I've worked with both Cecil (Mono open source project) and CCI for rewriting assemblies. The problem with both is that they don't handle updating the .pdb files. (I would love to find out I'm wrong in either of these cases.) That means I can't single step through my unit tests. This is a deal breaker for me. My hope is that .Net 5.0 has enough of the "Compiler as a Service" in it that I can do something like what you are talking about. I've seriously considered converting my unit tests to the Boo language because it lets you rewrite the AST (Abstract Syntax Tree) as its being compiled. I don't think this is part of .Net 5.0 Compiler as a Service feature.

    Thanks for the quick response. BTW, I think its cool having such "direct" communications with you!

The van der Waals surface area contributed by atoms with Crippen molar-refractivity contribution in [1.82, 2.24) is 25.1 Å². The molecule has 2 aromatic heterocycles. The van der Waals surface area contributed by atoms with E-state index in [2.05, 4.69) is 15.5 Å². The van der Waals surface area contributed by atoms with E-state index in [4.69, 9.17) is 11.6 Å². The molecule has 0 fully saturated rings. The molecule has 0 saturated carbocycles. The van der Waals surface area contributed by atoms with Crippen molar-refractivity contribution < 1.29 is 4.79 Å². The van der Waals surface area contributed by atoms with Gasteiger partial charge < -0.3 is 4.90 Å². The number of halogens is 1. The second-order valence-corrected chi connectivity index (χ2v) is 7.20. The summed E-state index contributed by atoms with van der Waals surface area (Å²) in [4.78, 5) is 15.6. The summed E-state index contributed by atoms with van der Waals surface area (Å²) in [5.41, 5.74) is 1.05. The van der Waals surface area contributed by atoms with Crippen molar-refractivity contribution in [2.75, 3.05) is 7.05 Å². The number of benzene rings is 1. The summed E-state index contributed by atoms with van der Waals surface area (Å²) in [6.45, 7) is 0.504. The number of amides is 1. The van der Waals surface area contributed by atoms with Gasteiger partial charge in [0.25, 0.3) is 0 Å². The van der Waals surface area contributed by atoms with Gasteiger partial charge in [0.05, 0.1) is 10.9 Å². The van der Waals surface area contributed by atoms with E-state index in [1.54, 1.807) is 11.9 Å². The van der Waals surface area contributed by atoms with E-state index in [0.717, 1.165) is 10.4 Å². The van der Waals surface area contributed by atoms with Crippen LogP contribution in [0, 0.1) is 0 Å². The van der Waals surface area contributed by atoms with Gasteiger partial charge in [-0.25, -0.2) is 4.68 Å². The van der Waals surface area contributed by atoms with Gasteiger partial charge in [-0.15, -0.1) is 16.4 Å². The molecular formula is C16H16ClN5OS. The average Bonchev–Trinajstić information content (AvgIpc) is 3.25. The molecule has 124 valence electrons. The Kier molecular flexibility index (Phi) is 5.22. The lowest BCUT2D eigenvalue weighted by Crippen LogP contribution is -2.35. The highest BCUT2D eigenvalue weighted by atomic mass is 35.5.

Sunday, September 20, 2009 3:21 PM
  • I'm pretty sure CCI handles pdbs correctly. It is used by the Code Contracts.NET rewritter which handles pdbs :). Have you raised the issue on the CCI forums?
    Jonathan "Peli" de Halleux
    Monday, September 21, 2009 1:35 AM
    Owner
  • The project I was going to use this on was basically the same as Moles except I was going to rewrite the referenced assemblies to insert callbacks at the start. I was using Cecil and had it working pretty well except the pdb would get wacked 1/2 the time. Probably because I didn't know what I was doing. :-)

    In any case, I was going to get back to playing with the project this weekend but you released Moles so I didn't have to. I can easily change my unit tests so I don't have this problem. We are putting our house on the market Monday so I really don't have time to play anyway!

    Maybe I will get lucky and the stuff we would be using IL rewriting for could be done in the compiler in .Net 5.0. Having Code Contracts ship with VS 2010 is a good sign that it's needed or at least useful. Of course if it does make it into .Net 5.0, I'm sure many people will do evil with it.